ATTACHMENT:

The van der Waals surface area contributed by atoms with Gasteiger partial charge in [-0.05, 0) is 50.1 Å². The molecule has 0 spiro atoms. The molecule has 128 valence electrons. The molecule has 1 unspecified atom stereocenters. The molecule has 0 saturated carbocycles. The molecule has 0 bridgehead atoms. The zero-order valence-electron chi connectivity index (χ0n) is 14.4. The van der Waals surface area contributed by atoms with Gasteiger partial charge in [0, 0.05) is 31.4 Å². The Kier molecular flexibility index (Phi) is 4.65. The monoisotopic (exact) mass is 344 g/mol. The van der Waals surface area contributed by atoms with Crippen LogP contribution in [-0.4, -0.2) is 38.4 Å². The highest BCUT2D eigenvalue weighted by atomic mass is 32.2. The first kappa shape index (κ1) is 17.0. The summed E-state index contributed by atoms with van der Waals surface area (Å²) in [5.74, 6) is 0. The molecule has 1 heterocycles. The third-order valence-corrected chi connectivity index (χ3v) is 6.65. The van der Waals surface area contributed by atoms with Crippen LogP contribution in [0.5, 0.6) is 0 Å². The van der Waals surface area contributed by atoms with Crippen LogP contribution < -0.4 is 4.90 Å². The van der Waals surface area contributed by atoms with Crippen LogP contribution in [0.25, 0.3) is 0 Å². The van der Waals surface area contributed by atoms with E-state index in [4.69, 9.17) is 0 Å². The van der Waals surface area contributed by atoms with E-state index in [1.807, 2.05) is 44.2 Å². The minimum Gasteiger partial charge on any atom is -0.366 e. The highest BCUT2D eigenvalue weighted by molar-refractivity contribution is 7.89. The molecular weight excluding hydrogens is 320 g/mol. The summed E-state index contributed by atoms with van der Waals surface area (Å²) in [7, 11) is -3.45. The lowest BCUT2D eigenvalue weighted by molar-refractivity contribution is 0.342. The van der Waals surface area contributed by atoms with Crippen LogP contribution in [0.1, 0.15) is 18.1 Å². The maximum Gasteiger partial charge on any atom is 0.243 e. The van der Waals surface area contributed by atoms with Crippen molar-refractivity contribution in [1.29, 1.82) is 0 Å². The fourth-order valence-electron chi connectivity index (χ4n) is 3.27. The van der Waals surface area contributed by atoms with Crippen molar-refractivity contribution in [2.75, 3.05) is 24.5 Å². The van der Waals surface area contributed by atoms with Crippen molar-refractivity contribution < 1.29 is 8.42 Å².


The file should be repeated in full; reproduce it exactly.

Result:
The van der Waals surface area contributed by atoms with Gasteiger partial charge in [-0.05, 0) is 50.1 Å². The molecule has 0 spiro atoms. The molecule has 128 valence electrons. The molecule has 1 unspecified atom stereocenters. The molecule has 0 saturated carbocycles. The molecule has 0 bridgehead atoms. The zero-order valence-electron chi connectivity index (χ0n) is 14.4. The van der Waals surface area contributed by atoms with Gasteiger partial charge in [0, 0.05) is 31.4 Å². The Kier molecular flexibility index (Phi) is 4.65. The monoisotopic (exact) mass is 344 g/mol. The van der Waals surface area contributed by atoms with Crippen LogP contribution in [-0.4, -0.2) is 38.4 Å². The highest BCUT2D eigenvalue weighted by atomic mass is 32.2. The first kappa shape index (κ1) is 17.0. The summed E-state index contributed by atoms with van der Waals surface area (Å²) in [5.74, 6) is 0. The molecule has 1 heterocycles. The third-order valence-corrected chi connectivity index (χ3v) is 6.65. The van der Waals surface area contributed by atoms with Crippen LogP contribution in [0.5, 0.6) is 0 Å². The van der Waals surface area contributed by atoms with Crippen LogP contribution < -0.4 is 4.90 Å². The van der Waals surface area contributed by atoms with Crippen LogP contribution in [0.25, 0.3) is 0 Å². The van der Waals surface area contributed by atoms with E-state index in [4.69, 9.17) is 0 Å². The van der Waals surface area contributed by atoms with E-state index in [1.807, 2.05) is 44.2 Å². The minimum Gasteiger partial charge on any atom is -0.366 e. The highest BCUT2D eigenvalue weighted by molar-refractivity contribution is 7.89. The molecular weight excluding hydrogens is 320 g/mol. The summed E-state index contributed by atoms with van der Waals surface area (Å²) in [7, 11) is -3.45. The lowest BCUT2D eigenvalue weighted by molar-refractivity contribution is 0.342. The van der Waals surface area contributed by atoms with Crippen LogP contribution in [0.1, 0.15) is 18.1 Å². The maximum Gasteiger partial charge on any atom is 0.243 e. The van der Waals surface area contributed by atoms with Crippen molar-refractivity contribution in [1.29, 1.82) is 0 Å². The fourth-order valence-electron chi connectivity index (χ4n) is 3.27. The van der Waals surface area contributed by atoms with Crippen molar-refractivity contribution in [2.75, 3.05) is 24.5 Å². The van der Waals surface area contributed by atoms with Crippen molar-refractivity contribution < 1.29 is 8.42 Å².